Abigail joined the boat in Cork, so we’re now three happy cruisers! She seemed to have fun, meeting an old friend and staying out until the wee hours!

We’ve been decidedly cut off since arriving – internet is non-existent and my phone has gone on the blink – telling me that there’s no SIM card in it. The local iPhone fellow tells me all is well with the phone, so it’s probably a US phone company issue… Oh Well! We are now proud owners(!) of an Irish phone – email me for the number if you want to chat!!!

Strangely, I didn’t take any pictures within cork other than of the strange little castle on the river bank approaching Cork – and a huge Swordfish that was being slowly hacked to pieces in the famous ‘English Market’ downtown! Complete oversight on the photos – sorry.


Now on passage – overnight – to Dun Laoghaire, just south of Dublin. Just to help a little, Laoghaire is pronounced Leery  – but Leery doesn’t have nearly enough vowels to be Irish!


Kinsale and Life Aboard

We arrived in Kinsale on Sunday and plan to stay here until Sunday – then head to Cork where Abby will join the boat.


Kinsale is a pretty little town, festooned with tourists! That’s not to detract from the tourists, being in a crowded place is strangely very nice, having been in out of the way places in both Ireland and the Azores. Kinsale is twinned with Newport, RI (Toodle-oo!’s hailing port) and they obviously take the twinning seriously. We went to the White House Inn and duly signed the guest register – a collection of guests that have visited from the Newport area – several by boat. We also enjoyed dinner there last night with the OCC Commodore and his crew!P1010417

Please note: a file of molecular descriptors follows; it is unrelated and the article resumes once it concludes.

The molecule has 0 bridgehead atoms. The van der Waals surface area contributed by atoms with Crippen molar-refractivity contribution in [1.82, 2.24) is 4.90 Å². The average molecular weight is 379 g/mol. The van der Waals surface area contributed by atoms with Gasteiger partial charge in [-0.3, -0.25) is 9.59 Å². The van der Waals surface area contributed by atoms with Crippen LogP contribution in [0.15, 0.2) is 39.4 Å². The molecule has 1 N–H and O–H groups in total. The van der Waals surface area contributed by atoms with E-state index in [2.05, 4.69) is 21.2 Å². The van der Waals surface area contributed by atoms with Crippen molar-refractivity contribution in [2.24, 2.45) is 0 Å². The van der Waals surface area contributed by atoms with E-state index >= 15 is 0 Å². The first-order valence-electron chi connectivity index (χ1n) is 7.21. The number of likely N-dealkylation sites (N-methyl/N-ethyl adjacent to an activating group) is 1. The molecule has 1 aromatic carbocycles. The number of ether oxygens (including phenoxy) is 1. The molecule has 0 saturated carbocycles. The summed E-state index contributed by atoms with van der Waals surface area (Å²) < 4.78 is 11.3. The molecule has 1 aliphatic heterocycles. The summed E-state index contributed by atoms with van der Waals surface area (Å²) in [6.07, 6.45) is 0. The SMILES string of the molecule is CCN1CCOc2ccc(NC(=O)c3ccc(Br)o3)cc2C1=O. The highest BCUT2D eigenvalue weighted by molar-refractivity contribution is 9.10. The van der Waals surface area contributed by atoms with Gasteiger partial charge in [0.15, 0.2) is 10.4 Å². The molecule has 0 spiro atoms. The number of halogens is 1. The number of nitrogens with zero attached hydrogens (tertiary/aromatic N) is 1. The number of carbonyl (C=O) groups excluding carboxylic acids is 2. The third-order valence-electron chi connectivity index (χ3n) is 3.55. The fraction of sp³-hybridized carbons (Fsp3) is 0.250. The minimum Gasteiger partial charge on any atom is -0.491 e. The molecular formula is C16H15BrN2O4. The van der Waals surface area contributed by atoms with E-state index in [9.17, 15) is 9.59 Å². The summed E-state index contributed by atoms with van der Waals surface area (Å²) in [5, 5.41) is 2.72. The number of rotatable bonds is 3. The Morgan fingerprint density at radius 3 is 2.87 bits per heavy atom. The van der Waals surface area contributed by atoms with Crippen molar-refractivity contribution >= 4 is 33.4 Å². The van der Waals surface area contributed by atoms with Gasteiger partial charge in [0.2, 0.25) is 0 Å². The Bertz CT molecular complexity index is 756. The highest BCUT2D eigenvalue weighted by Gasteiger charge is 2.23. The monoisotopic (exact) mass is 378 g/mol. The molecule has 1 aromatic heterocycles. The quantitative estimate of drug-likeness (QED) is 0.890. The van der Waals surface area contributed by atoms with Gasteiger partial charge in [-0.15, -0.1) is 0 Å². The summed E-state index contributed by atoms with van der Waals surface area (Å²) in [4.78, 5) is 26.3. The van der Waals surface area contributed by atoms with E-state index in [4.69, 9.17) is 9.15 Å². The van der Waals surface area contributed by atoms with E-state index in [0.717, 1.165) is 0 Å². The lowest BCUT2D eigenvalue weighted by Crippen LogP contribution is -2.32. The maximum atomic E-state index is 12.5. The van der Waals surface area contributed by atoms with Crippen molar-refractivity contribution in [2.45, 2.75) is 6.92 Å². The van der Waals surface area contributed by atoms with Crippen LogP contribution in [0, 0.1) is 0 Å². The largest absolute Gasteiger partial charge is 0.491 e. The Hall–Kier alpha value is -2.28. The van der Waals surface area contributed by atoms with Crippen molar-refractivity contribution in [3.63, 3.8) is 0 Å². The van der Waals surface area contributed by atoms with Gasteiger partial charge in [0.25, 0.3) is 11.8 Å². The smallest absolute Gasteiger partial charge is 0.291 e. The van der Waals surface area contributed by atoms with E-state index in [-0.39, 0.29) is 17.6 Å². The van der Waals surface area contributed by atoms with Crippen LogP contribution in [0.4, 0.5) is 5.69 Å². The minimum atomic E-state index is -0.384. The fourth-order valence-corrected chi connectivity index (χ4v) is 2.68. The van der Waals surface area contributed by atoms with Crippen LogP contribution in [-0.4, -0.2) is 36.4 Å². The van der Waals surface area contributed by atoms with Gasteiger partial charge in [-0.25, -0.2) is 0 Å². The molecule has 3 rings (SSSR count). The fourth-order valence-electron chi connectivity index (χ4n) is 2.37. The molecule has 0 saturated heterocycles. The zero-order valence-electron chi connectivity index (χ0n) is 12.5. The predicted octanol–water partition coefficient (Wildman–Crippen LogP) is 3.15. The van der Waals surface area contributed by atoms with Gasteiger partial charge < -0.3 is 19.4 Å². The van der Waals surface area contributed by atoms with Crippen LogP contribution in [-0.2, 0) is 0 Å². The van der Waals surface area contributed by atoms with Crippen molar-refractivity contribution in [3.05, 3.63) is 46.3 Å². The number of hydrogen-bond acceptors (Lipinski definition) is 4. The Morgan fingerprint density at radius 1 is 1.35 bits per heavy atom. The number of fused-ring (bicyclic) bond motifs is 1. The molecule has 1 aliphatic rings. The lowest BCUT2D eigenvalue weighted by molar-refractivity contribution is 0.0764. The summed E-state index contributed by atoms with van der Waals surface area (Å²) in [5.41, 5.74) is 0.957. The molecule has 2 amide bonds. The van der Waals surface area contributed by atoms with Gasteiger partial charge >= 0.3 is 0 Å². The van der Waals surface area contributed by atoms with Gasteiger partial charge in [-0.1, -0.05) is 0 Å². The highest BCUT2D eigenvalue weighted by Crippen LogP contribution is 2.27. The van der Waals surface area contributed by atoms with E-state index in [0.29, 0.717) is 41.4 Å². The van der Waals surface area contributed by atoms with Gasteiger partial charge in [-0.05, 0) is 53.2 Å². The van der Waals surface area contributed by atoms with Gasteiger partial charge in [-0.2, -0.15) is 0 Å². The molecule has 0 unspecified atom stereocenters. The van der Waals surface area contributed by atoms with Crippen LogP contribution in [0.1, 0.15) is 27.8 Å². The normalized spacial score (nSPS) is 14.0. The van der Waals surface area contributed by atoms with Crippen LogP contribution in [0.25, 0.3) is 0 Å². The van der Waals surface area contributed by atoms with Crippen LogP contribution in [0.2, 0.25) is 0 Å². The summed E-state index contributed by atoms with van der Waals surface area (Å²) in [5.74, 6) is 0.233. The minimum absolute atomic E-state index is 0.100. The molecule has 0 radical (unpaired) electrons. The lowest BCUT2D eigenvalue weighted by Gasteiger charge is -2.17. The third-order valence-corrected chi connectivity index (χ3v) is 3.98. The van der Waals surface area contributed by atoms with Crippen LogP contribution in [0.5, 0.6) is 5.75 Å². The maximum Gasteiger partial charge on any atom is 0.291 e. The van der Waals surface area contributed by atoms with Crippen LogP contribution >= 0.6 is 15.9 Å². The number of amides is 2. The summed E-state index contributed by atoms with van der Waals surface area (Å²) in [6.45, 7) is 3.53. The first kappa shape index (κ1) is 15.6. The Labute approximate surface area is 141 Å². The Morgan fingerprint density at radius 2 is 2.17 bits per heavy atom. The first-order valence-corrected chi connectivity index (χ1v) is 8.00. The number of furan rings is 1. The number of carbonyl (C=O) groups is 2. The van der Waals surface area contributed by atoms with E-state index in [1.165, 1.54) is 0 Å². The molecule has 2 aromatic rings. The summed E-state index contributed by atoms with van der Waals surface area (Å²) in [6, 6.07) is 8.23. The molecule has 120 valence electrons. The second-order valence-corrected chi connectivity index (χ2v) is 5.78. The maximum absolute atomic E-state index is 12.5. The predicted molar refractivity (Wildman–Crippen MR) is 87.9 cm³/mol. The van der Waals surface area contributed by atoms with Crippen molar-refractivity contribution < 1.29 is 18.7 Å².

We’ve been enjoying some Irish music too – most especially at Dolan’s Pub, where the pictured group play on Monday and Tuesdays. What’s neat is that they have various folk throughout the pub sing a song and then accompany them in the choruses – makes for an interesting dynamic.